Over the past few years there seems to be be a growing obsession in the sport of dog agility with tight turns. The crowd lets out a collective “WOW!” when they see a dog gear down to wrap an upright like an extra coat of paint. Those tight turns are impressive! But can this fixation with wrapping uprights be taken too far? Recently I heard of handlers at a seminar punishing their dogs if they didn’t dig in to wrap a turn as tightly as their handler decided it should be done.
Now, don’t get me wrong, I spend a great deal of time working at creating the drive in my dogs to “want” to turn tightly, heck we have an entire section in my online class “Handling360” dedicated to tight turns. However, we need to consider that there could be such a thing as “TOO TIGHT” for our agility dogs. Is it possible that some dogs would best be served using their power to make up time on a course rather than trying to create the necessary finesse needed to turn tightly?
In order for a dog to turn tight, he has to collect his stride, power down and lead with his head around a turn. There are some instances where that powering down prior to the turn and accelerating out of it does create an advantage on the course. However, there are many more turns where, when you ask for that much collection you end up bleeding away so much speed that the dog actually loses time on the turn rather than gaining it!
Think of the training time potentially being wasted by trying to get a dog to turn tighter and tighter. That is time that may have been better spend on creating better teamwork, faster contact speed or brilliant weave entry understanding. And lets not lose sight of the fact that some dogs physically will have a more difficult time turning as tightly as others! Perhaps the dog isn’t physically strong enough to do what you think he should be doing, or maybe the dog hasn’t been giving the understanding of body awareness in order to mechanically wrap an upright like other dogs seem to be able to do.
I am not suggesting dogs shouldn’t be able to alter their speed when asked by their handler, that is something all dogs can and should to do… without exception. However, I am saying the current obsession that seems to be sweeping the world of agility on creating tighter and tighter turns many be at best a waste of training time and at worst potential injurious to dogs that are not physically capable of doing what their handlers are asking.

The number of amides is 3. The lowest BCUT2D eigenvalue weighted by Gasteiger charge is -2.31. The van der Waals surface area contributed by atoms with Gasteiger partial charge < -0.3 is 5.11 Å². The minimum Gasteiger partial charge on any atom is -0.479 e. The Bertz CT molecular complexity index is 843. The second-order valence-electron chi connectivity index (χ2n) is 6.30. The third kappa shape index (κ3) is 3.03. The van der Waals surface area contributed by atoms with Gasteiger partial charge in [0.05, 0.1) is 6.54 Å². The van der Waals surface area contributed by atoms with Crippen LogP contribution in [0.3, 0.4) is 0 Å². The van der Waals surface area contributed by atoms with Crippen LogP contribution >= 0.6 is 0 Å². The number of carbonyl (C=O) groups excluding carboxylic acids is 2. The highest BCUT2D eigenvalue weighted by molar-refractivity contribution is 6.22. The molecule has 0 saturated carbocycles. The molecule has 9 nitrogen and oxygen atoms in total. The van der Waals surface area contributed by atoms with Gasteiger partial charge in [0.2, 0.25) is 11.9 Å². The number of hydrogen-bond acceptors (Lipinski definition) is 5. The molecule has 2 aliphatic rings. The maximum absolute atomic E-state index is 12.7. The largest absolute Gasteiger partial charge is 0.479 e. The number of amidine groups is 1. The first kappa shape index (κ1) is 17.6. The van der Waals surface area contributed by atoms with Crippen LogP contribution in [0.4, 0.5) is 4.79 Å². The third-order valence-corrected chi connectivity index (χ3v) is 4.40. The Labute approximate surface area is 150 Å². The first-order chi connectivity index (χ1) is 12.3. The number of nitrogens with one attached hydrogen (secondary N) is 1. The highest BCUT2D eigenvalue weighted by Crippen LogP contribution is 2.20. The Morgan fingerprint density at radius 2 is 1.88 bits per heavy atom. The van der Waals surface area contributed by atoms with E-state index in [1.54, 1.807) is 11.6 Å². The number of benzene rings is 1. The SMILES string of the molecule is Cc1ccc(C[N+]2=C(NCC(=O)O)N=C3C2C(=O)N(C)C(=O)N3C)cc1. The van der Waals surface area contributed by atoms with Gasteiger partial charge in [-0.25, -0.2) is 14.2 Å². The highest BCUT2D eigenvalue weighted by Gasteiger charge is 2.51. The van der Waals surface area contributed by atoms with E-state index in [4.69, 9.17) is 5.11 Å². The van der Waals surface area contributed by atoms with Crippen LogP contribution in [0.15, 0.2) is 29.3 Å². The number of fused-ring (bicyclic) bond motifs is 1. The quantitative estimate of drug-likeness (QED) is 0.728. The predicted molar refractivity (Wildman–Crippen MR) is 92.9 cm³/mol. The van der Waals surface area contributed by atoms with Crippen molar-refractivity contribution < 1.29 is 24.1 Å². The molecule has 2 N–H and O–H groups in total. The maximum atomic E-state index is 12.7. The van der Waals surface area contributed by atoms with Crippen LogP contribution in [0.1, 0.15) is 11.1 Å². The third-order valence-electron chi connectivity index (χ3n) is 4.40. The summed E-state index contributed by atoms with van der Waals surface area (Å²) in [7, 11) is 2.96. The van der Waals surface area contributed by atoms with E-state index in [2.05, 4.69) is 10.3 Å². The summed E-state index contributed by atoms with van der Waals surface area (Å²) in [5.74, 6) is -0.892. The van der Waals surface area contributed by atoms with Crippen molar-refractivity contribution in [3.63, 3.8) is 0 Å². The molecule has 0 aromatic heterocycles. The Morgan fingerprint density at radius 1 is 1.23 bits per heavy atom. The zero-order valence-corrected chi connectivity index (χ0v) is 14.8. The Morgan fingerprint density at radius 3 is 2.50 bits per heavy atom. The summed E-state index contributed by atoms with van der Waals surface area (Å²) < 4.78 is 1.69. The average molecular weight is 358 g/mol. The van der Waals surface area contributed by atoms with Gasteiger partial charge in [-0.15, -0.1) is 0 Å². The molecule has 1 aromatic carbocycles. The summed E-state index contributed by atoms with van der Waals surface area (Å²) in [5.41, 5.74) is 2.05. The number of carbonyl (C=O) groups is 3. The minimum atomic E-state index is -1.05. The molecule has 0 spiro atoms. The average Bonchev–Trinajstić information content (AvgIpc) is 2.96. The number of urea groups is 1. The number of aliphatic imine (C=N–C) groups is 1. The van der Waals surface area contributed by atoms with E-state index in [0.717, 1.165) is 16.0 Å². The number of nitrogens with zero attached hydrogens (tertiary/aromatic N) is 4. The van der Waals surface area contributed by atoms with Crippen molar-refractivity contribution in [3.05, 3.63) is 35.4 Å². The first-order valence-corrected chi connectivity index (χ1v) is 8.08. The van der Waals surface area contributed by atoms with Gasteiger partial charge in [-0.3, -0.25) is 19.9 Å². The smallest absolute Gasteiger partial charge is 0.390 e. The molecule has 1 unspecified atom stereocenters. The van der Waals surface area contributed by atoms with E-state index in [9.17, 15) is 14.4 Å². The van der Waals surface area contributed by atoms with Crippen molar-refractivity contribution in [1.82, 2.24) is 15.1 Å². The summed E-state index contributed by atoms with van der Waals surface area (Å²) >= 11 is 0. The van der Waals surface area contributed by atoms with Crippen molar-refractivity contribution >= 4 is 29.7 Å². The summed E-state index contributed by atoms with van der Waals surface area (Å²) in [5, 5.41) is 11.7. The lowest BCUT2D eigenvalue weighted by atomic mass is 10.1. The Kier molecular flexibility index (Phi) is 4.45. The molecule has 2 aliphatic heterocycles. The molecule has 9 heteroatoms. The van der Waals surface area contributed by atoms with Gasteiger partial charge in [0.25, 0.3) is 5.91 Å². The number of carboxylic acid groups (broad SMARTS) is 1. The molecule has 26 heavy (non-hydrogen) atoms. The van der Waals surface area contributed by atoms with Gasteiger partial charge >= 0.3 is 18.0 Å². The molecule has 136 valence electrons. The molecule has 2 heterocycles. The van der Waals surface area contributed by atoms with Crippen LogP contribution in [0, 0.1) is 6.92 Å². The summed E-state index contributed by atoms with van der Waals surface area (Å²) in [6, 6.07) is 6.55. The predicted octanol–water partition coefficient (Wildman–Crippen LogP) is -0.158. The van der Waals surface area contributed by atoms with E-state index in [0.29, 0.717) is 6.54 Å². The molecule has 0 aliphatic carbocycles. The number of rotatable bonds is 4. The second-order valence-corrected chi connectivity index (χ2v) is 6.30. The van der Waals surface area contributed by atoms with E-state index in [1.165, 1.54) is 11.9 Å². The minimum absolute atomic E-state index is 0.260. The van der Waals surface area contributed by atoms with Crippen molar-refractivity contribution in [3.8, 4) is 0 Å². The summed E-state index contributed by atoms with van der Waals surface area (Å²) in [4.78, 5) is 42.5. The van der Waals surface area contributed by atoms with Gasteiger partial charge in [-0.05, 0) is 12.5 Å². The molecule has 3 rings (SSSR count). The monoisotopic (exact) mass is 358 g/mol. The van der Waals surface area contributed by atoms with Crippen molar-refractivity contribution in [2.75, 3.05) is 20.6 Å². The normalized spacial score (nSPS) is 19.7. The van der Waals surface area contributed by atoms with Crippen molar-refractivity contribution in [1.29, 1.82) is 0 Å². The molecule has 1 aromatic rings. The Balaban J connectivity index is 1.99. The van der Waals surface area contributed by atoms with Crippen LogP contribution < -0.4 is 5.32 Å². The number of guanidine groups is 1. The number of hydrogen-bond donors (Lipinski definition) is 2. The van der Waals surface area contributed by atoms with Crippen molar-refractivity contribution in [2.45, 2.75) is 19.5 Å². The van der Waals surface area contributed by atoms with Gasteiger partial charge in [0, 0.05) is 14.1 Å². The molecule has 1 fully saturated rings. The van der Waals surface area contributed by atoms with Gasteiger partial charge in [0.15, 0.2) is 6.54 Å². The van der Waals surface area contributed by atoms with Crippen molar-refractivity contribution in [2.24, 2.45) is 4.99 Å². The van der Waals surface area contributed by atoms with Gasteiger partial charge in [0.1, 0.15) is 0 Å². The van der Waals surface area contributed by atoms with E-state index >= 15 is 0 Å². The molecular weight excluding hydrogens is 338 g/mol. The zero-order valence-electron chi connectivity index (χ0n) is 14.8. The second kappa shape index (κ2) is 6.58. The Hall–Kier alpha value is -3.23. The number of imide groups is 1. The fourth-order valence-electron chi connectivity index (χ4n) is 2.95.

Recently my friends (and Canadian agility greats) Justine Davenport and Jessica Patterson and I, got together to train and examined the time lost by dogs that are allowed to drift wide on their turns.
In this first video the dog’s forward momentum and the lure of an off course A Frame potentially will drive them AWAY from the desired turn.
This next clip is one where the dogs are approaching the turn with less speed.
In this last video the dogs approach the turning jump with the most speed of the three sequences, requires the dogs to make the decision to collect to turn…or not!
Now of course these three videos do not represent conclusive science. Since none of these dogs have been trained to turn with the physical cue of a handler controlling the turn but rather to turn independent of the handler. So these videos may not be a true representation of the state of all agility dogs. By that I mean, perhaps if we had someone training with us who DOES train for their dogs to turn based on their physical body being at the jump their dog would have powered out of the turns better than ours. For example on the first video in the series you can see Feature almost came to a stand still when I tried to “collect her”…as if to say “what the heck are YOU doing there?” Obviously someone with my foot speed is unlikely to hang out at a jump and control my dogs turn, so my dogs are likely somewhat shocked to see me there :).
So rather than suggesting conclusive science, I am posting this blog only for you to consider. Is it fair to your dog to ask for tighter and tighter turns? Is it FASTER for your dog to turn THAT tightly in any given agility sequence? And is it the best use of your handling options to “be there” to control your dog’s turns if it means you are left behind, unable to adequately handle sequences further along the course.
What about you? Have you been working tight turns lately? Have you considered the balance between POWER and TIGHTNESS in your dogs training? Let me know what you think …and again, I am not suggesting these 3 videos are presenting conclusive evidence, only producing food for thought!
Today I am grateful to Jessica and Justine for putting up with a training partner who is twice their age … always so many laughs when we all get together!